Opinion: Carbon Offsetting Is Much More Than Just A Band-Aid Solution For Australia

It's been a tough few weeks for those of us keeping track of climate news. Firstly, we learnt that monsoon rains, rains that are made much more severe by climate change, have displaced 9.6 million people across South Asia since the wet season began in June. This brings home the injustice of climate change - where the people who contribute the least, are the most impacted.

Then, Australia's National COVID-19 Coordination Commission (NCCC) put forward their recommendation for a "gas-led" recovery. Gas is a fossil fuel with a warming potential greater than that of coal. The NCCC put forward this recommendation despite calls from virtually all sectors of our economy for a recovery that addresses the climate crisis as well as the economic fallout from COVID-19.

With bad news on the back of bad news, it can be easy to lose hope. But, in the words of Christiana Figueres, renowned orchestrator of the Paris Agreement, I remain 'stubbornly optimistic', and I think you should too. Firstly, because anger and despair do not serve us. Being stubbornly optimistic is one way to make sure that we keep fighting, and that we do not lay down in defeat. Secondly, because I don't believe that we need to put all of our eggs into the "Australian emissions" basket. Let's face it, Australia has voted in a Government who is not willing to take action on climate change and until we vote in a government who is willing to do more, it's going to be tough getting things done. We need to be creative. I believe we can effectively eliminate our contribution to climate change much sooner than the most ambitious climate plans that I have seen proposed, despite the bad news of the last few weeks.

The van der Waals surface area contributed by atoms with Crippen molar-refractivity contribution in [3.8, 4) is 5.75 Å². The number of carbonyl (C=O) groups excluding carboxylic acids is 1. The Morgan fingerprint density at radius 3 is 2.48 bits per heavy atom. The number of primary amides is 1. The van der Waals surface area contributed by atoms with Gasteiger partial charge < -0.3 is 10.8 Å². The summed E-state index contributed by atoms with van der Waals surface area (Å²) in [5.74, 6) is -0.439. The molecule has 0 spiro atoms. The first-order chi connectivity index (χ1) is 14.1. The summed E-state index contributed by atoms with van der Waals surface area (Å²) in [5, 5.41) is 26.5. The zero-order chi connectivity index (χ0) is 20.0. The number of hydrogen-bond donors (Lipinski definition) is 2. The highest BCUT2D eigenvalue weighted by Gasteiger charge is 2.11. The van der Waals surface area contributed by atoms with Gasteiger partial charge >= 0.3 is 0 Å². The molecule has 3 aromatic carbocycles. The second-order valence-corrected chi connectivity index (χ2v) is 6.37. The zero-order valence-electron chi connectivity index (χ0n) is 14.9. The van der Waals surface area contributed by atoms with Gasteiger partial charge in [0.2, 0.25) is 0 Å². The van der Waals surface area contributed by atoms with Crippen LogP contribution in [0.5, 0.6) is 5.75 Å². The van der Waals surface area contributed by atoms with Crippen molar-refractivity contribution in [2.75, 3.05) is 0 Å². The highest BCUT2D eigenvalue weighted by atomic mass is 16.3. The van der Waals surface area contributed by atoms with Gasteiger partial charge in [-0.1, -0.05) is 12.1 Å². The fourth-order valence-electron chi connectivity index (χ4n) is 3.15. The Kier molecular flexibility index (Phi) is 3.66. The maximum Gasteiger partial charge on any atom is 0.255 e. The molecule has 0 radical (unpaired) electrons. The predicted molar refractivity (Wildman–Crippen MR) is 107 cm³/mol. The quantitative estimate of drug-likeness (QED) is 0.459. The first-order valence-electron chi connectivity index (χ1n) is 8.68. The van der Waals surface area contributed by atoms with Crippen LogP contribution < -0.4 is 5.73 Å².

Climate change is a global problem, and it can be solved with global solutions. Under Article 6 of the Paris Agreement (the "rulebook" on this article is still being finalised), we can achieve domestic emissions reduction targets with international projects, agreed between the two participating governments. If we can't move to 100% renewables right now, let's fund renewables elsewhere while fighting for a transition to clean energy. It's so important that Australia reaches zero emissions domestically, but while we do that, we can start moving in the right direction and eliminate any further contribution to climate change now. And we can do this by investing in renewable energy in countries that need financial aid to advance climate solutions. After all, the atmosphere doesn't care where the emissions come from, just that they stop.

It might sound far-fetched, but we already do this. We have spent over $1 billion of foreign aid on climate change mitigation and adaptation in the last five years. And this is woefully short of what Australia should be contributing under the Paris Agreement, which sets out a global commitment of US$100 billion of climate finance to 'Least Developed Countries and Small Island Developing States' a year by 2020. Under this agreement, Australia should be providing additional foreign aid of between US$2.4 billion and US$3.2 billion each year.